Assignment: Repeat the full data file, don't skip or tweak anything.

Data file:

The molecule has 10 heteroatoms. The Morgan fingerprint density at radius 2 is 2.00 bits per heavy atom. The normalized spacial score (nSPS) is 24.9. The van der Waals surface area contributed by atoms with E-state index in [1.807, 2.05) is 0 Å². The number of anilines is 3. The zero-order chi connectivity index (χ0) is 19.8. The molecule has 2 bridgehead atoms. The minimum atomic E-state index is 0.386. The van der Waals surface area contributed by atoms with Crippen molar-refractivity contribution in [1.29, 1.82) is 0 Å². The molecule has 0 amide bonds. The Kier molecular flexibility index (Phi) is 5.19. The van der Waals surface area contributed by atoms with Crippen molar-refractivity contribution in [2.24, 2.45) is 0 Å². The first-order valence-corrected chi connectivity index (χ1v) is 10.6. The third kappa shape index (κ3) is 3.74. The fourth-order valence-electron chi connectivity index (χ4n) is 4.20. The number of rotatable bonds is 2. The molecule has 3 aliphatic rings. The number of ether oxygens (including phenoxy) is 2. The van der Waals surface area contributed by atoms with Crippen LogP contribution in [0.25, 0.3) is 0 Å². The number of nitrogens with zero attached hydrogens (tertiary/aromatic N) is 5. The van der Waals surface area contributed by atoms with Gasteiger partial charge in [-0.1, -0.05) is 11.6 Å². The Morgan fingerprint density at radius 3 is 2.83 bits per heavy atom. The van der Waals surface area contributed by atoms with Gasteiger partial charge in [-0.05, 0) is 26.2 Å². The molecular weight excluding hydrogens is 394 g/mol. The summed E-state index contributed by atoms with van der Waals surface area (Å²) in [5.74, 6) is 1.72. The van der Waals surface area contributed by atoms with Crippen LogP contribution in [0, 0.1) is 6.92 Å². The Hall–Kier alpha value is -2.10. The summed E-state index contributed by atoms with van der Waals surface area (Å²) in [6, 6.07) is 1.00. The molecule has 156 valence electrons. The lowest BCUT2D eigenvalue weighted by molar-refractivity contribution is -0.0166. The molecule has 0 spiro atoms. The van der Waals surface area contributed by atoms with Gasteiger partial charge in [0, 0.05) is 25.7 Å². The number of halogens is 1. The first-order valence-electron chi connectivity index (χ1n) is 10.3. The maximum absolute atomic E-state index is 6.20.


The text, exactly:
The molecule has 10 heteroatoms. The Morgan fingerprint density at radius 2 is 2.00 bits per heavy atom. The normalized spacial score (nSPS) is 24.9. The van der Waals surface area contributed by atoms with E-state index in [1.807, 2.05) is 0 Å². The number of anilines is 3. The zero-order chi connectivity index (χ0) is 19.8. The molecule has 2 bridgehead atoms. The minimum atomic E-state index is 0.386. The van der Waals surface area contributed by atoms with Crippen molar-refractivity contribution in [1.29, 1.82) is 0 Å². The molecule has 0 amide bonds. The Kier molecular flexibility index (Phi) is 5.19. The van der Waals surface area contributed by atoms with Crippen molar-refractivity contribution in [2.24, 2.45) is 0 Å². The first-order valence-corrected chi connectivity index (χ1v) is 10.6. The third kappa shape index (κ3) is 3.74. The fourth-order valence-electron chi connectivity index (χ4n) is 4.20. The number of rotatable bonds is 2. The molecule has 3 aliphatic rings. The number of ether oxygens (including phenoxy) is 2. The van der Waals surface area contributed by atoms with Crippen LogP contribution in [0.25, 0.3) is 0 Å². The number of nitrogens with zero attached hydrogens (tertiary/aromatic N) is 5. The van der Waals surface area contributed by atoms with Gasteiger partial charge in [-0.1, -0.05) is 11.6 Å². The Morgan fingerprint density at radius 3 is 2.83 bits per heavy atom. The van der Waals surface area contributed by atoms with Gasteiger partial charge in [-0.05, 0) is 26.2 Å². The molecular weight excluding hydrogens is 394 g/mol. The summed E-state index contributed by atoms with van der Waals surface area (Å²) in [5.74, 6) is 1.72. The van der Waals surface area contributed by atoms with Crippen LogP contribution in [0, 0.1) is 6.92 Å². The Hall–Kier alpha value is -2.10. The summed E-state index contributed by atoms with van der Waals surface area (Å²) in [6, 6.07) is 1.00. The molecule has 156 valence electrons. The lowest BCUT2D eigenvalue weighted by molar-refractivity contribution is -0.0166. The molecule has 0 spiro atoms. The van der Waals surface area contributed by atoms with Gasteiger partial charge in [0, 0.05) is 25.7 Å². The number of halogens is 1. The first-order valence-electron chi connectivity index (χ1n) is 10.3. The maximum absolute atomic E-state index is 6.20.